Skip to content

Posts tagged ‘bacteria’

Antimicrobial resistance in Thailand: taking a holistic approach

Antimicrobial resistance (AMR) is one of the most serious global threats to human health in the 21st century. One of the researchers taking on this challenge is Professor Matthew Avison of the University of Bristol who is leading the ‘One Health Drivers of Antibacterial Resistance in Thailand’ consortium project. Here, he tells us about the benefits of working together across borders and disciplines, and how the consortium’s approach can help inform AMR research worldwide.

In Thailand, AMR is estimated to have led to 38,000 deaths in 2010 and cost the economy $1.2 billion. Since then, the problem has continued to grow.

The Thai authorities are monitoring the situation closely and the World Health Organisation recognises their surveillance as an exemplary model for other low- and middle-income countries (LMICs). But the research to date has been in discrete areas.

Ta Chin River

Ta Chin River

Read more

Lessons on how to foster interdisciplinary research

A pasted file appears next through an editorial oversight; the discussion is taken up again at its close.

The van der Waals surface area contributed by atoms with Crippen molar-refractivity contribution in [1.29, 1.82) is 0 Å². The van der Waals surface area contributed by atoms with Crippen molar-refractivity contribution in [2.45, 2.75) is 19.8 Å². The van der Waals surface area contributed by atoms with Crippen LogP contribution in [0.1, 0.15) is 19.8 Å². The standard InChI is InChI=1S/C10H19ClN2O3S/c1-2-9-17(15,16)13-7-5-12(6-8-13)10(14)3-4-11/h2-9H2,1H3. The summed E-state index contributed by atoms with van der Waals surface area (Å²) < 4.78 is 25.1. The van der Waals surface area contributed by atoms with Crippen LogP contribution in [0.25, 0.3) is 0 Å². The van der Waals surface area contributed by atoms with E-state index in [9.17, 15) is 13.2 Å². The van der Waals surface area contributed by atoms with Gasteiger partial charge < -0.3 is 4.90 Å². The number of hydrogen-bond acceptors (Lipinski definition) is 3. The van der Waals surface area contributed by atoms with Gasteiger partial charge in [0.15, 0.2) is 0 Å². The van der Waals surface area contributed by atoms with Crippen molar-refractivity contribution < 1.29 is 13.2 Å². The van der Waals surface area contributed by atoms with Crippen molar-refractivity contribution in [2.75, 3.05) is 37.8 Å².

As one of the first cross-council interdisciplinary initiatives, The Environmental and Social Ecology of Human Infectious Diseases Initiative (ESEI)* was developed to respond proactively to the global problem of potential pandemic, epidemic and emerging infectious diseases. Five years on, MRC Programme Manager Morven Roberts shares lessons learnt from the initiative about how to foster future waves of interdisciplinary research.

In the last five years, the Ebola, Zika and yellow fever outbreaks – as well as the critical challenge presented by antimicrobial resistance – have provided continued impetus for research to understand the drivers of emerging or re-emerging infections.

Read more